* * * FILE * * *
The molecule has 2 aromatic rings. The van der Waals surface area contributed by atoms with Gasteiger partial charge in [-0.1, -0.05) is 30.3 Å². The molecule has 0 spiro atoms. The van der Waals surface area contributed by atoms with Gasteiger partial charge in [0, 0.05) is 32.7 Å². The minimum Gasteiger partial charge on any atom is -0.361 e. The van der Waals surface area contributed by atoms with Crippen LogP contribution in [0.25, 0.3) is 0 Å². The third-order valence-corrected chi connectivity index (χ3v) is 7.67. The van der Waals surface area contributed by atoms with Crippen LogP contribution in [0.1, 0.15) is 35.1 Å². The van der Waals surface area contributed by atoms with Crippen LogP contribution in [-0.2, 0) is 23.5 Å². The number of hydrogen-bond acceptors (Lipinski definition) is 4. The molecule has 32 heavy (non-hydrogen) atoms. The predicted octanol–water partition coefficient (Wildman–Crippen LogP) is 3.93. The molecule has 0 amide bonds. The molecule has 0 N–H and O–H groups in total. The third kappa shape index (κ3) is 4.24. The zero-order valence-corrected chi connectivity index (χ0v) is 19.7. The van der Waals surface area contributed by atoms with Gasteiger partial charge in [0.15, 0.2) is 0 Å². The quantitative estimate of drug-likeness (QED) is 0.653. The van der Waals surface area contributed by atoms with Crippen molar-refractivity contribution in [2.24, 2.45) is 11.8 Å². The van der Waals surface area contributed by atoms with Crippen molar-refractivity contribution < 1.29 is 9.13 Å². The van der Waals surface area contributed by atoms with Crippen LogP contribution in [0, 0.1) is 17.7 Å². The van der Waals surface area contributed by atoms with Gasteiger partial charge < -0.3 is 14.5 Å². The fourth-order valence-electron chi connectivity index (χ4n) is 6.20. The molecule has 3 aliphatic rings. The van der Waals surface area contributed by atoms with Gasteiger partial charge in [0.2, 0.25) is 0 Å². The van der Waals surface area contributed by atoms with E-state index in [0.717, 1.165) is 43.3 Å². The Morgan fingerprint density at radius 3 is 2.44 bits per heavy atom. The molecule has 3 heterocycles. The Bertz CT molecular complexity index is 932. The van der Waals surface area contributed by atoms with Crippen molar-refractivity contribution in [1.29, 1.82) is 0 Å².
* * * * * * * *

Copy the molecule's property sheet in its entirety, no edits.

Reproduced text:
The molecule has 2 aromatic rings. The van der Waals surface area contributed by atoms with Gasteiger partial charge in [-0.1, -0.05) is 30.3 Å². The molecule has 0 spiro atoms. The van der Waals surface area contributed by atoms with Gasteiger partial charge in [0, 0.05) is 32.7 Å². The minimum Gasteiger partial charge on any atom is -0.361 e. The van der Waals surface area contributed by atoms with Crippen LogP contribution in [0.25, 0.3) is 0 Å². The third-order valence-corrected chi connectivity index (χ3v) is 7.67. The van der Waals surface area contributed by atoms with Crippen LogP contribution in [0.1, 0.15) is 35.1 Å². The van der Waals surface area contributed by atoms with Crippen LogP contribution in [-0.2, 0) is 23.5 Å². The number of hydrogen-bond acceptors (Lipinski definition) is 4. The molecule has 32 heavy (non-hydrogen) atoms. The predicted octanol–water partition coefficient (Wildman–Crippen LogP) is 3.93. The molecule has 0 amide bonds. The molecule has 0 N–H and O–H groups in total. The third kappa shape index (κ3) is 4.24. The zero-order valence-corrected chi connectivity index (χ0v) is 19.7. The van der Waals surface area contributed by atoms with Gasteiger partial charge in [0.15, 0.2) is 0 Å². The quantitative estimate of drug-likeness (QED) is 0.653. The van der Waals surface area contributed by atoms with Crippen molar-refractivity contribution in [2.24, 2.45) is 11.8 Å². The van der Waals surface area contributed by atoms with Crippen molar-refractivity contribution < 1.29 is 9.13 Å². The van der Waals surface area contributed by atoms with Crippen LogP contribution in [0, 0.1) is 17.7 Å². The van der Waals surface area contributed by atoms with Gasteiger partial charge < -0.3 is 14.5 Å². The fourth-order valence-electron chi connectivity index (χ4n) is 6.20. The molecule has 3 aliphatic rings. The van der Waals surface area contributed by atoms with Gasteiger partial charge in [0.2, 0.25) is 0 Å². The van der Waals surface area contributed by atoms with E-state index in [0.717, 1.165) is 43.3 Å². The Morgan fingerprint density at radius 3 is 2.44 bits per heavy atom. The molecule has 3 heterocycles. The Bertz CT molecular complexity index is 932. The van der Waals surface area contributed by atoms with Crippen molar-refractivity contribution in [1.29, 1.82) is 0 Å².